Enterprise: a project undertaken or to be undertaken, especially one that is important or difficult or that requires boldness or energy

Human: a species of bipedal mammal who, as far as humans are aware, is the only species capable of self-aware consciousness[1] and therefore intentional self-improvement

Human Enterprise: the project of all humanity to improve the well-being of one’s self in society and society as a whole by means of self-aware consciousness and initiative

Bullshitious: Bullshit, but making it sound fancy[2]or what I do on this blog.

In a way, the entire human enterprise is an experiment in communication. It was the human capacity for communication that enabled cooperation, engendering a virtuous cycle in human and social evolution. It was communication and collaboration that allowed humanity to survive despite facing faster, stronger, and fiercer predators and prey. And it was communication, particularly written communication, that laid the groundwork for civilization, a feat that had never been achieved by any other species before or since homo sapiens sapiens (at least not on Earth).

I define communication as the act of conveying information or ideas from one party to another. Good communication is communication that achieves this goal: the receiving party received and understood the information or idea as the sending party intended. This applies to both semantic communication: do you understand what I said? As well as to what I’ll call “essential” communication (as in “essence”): do you understand what I mean, how I feel about the topic, and how I want you to view me?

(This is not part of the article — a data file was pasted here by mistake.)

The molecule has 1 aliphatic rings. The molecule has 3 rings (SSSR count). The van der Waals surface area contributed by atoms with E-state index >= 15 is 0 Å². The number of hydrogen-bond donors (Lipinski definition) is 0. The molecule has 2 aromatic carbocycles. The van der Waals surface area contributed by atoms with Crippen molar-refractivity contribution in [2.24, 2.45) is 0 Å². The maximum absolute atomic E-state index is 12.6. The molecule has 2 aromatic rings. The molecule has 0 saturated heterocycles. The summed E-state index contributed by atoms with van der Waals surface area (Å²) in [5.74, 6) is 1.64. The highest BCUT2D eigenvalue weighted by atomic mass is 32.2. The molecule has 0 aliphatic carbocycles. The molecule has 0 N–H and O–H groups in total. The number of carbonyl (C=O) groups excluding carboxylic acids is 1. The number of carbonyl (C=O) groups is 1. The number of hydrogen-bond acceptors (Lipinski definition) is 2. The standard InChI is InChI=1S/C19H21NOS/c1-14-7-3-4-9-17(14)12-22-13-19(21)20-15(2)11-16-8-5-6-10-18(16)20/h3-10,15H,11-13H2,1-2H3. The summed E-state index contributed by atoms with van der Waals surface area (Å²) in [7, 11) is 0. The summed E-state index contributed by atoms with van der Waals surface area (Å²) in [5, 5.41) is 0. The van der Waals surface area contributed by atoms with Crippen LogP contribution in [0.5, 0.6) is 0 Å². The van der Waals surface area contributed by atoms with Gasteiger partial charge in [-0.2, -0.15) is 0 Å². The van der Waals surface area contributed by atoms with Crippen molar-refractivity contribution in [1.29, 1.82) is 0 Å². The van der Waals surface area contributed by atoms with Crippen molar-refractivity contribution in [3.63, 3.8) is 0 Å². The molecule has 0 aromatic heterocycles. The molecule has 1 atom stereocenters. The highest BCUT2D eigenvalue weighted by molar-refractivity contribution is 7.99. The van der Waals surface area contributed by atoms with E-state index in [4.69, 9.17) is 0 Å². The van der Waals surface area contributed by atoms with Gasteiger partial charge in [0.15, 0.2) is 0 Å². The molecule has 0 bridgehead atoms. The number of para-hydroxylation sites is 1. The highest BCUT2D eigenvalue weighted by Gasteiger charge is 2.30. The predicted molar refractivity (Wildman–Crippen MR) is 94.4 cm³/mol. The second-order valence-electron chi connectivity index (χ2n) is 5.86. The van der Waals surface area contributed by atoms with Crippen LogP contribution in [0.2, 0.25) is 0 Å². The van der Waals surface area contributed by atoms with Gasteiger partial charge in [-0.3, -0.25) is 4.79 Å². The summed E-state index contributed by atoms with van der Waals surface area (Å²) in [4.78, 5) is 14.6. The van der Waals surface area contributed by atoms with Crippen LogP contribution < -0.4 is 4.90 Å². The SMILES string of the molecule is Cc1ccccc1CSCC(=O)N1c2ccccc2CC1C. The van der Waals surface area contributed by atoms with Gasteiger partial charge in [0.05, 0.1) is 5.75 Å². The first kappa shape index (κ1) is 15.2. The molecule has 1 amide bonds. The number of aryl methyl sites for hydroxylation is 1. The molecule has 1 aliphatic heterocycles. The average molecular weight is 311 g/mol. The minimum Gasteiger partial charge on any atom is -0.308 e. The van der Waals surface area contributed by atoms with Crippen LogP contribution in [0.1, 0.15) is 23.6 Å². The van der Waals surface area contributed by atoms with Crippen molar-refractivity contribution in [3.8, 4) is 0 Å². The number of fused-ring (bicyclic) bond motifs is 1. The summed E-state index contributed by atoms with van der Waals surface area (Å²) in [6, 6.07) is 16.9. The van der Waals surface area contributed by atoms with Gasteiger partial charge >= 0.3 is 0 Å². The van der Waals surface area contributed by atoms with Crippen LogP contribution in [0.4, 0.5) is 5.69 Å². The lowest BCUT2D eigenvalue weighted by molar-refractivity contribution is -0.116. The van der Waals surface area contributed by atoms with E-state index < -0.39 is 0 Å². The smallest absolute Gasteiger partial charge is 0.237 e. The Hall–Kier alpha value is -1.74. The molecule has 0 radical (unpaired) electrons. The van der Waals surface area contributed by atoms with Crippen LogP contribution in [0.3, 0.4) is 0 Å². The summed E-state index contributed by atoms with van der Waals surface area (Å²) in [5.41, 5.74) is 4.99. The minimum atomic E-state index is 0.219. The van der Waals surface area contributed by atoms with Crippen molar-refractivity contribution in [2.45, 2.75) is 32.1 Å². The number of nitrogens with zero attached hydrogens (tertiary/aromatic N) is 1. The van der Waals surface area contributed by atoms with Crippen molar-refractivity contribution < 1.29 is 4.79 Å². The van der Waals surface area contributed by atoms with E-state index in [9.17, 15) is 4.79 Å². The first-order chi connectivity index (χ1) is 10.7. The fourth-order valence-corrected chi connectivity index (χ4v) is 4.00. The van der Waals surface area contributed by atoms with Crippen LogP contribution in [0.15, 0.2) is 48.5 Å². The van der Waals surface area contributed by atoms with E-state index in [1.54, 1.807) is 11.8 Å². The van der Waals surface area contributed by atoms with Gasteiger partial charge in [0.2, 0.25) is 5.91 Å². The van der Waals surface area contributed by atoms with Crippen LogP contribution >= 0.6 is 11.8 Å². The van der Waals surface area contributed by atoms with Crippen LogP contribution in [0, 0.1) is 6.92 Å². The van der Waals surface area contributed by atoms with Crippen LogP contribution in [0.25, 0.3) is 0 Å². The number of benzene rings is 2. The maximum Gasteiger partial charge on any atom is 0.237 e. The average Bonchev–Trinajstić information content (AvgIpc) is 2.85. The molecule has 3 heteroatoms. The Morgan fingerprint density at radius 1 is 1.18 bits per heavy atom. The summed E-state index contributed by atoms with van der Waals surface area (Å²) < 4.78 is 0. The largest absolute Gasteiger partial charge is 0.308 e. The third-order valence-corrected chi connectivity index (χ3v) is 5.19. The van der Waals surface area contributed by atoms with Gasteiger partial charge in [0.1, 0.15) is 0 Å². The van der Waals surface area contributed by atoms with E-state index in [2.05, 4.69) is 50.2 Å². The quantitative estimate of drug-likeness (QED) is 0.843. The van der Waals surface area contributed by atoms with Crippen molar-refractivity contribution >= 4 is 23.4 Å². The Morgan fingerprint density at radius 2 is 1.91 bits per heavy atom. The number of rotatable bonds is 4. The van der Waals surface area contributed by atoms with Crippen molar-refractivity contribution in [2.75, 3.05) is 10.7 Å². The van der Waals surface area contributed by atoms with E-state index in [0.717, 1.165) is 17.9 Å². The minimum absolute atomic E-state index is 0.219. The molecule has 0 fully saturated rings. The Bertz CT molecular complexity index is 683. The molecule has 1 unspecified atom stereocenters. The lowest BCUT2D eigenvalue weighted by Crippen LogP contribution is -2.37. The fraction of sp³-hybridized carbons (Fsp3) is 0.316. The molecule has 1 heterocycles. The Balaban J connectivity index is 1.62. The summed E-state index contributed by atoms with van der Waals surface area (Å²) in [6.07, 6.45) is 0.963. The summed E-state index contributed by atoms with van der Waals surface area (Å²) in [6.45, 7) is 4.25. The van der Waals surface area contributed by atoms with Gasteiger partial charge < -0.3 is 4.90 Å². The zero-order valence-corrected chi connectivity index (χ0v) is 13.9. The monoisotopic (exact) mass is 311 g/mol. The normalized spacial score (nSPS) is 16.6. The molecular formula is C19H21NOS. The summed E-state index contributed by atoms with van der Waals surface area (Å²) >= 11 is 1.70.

The human enterprise, pre-historically speaking, has two components: living in larger groups and adapting to the environment to meet our needs, rather than purely responding to the environment. Both of these uniquely human accomplishments began with the rise of agriculture. By adapting the land—by plowing, weeding, etc.—to our need to acquire food with as little effort as possible humans slowly ceased to be nomads, and settled in a set location. Farmers also specialized and allowed some people to focus their energy on things other than food acquisition and towns formed with

We then come to the fabled tale of the Tower of Babel[3]. Babylonians were poised on the great accomplishment of building a stairway to heaven, so they could make a name for themselves and have direct access to God via this stairway. I can only assume that they had already booked Led Zeppelin to play for the ribbon cutting ceremony, but God confused their speech and they scattered before they could finish the project. The question of whether this actually happened like this is, like the rest of Genesis 1-11, completely beside the point[4]. Rather, we get a glimpse from this ancient story about human relationships—with each other and with God.